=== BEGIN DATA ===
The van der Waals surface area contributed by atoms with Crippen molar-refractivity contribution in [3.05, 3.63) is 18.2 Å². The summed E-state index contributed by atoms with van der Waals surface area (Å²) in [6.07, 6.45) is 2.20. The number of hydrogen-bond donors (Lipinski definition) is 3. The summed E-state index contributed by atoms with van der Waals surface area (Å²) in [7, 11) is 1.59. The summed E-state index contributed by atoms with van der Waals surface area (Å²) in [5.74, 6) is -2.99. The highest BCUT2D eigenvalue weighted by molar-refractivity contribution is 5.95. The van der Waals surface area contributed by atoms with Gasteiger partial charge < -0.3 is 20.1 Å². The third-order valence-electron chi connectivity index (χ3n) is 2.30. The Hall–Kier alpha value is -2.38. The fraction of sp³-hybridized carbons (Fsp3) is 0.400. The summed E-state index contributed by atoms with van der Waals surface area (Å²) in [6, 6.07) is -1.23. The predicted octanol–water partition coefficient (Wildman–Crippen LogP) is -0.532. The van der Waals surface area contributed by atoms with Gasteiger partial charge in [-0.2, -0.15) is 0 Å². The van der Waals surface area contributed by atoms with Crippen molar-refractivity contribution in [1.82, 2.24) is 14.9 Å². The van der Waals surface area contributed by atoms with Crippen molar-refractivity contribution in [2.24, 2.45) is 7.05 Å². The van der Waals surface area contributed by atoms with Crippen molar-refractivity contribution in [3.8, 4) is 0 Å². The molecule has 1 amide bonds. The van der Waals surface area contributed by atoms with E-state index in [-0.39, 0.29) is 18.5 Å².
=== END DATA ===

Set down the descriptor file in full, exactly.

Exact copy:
The van der Waals surface area contributed by atoms with Crippen molar-refractivity contribution in [3.05, 3.63) is 18.2 Å². The summed E-state index contributed by atoms with van der Waals surface area (Å²) in [6.07, 6.45) is 2.20. The number of hydrogen-bond donors (Lipinski definition) is 3. The summed E-state index contributed by atoms with van der Waals surface area (Å²) in [7, 11) is 1.59. The summed E-state index contributed by atoms with van der Waals surface area (Å²) in [5.74, 6) is -2.99. The highest BCUT2D eigenvalue weighted by molar-refractivity contribution is 5.95. The van der Waals surface area contributed by atoms with Gasteiger partial charge < -0.3 is 20.1 Å². The third-order valence-electron chi connectivity index (χ3n) is 2.30. The Hall–Kier alpha value is -2.38. The fraction of sp³-hybridized carbons (Fsp3) is 0.400. The summed E-state index contributed by atoms with van der Waals surface area (Å²) in [6, 6.07) is -1.23. The predicted octanol–water partition coefficient (Wildman–Crippen LogP) is -0.532. The van der Waals surface area contributed by atoms with Gasteiger partial charge in [-0.2, -0.15) is 0 Å². The van der Waals surface area contributed by atoms with Crippen molar-refractivity contribution in [1.82, 2.24) is 14.9 Å². The van der Waals surface area contributed by atoms with Crippen molar-refractivity contribution in [2.24, 2.45) is 7.05 Å². The van der Waals surface area contributed by atoms with Crippen molar-refractivity contribution in [3.8, 4) is 0 Å². The molecule has 1 amide bonds. The van der Waals surface area contributed by atoms with E-state index in [-0.39, 0.29) is 18.5 Å².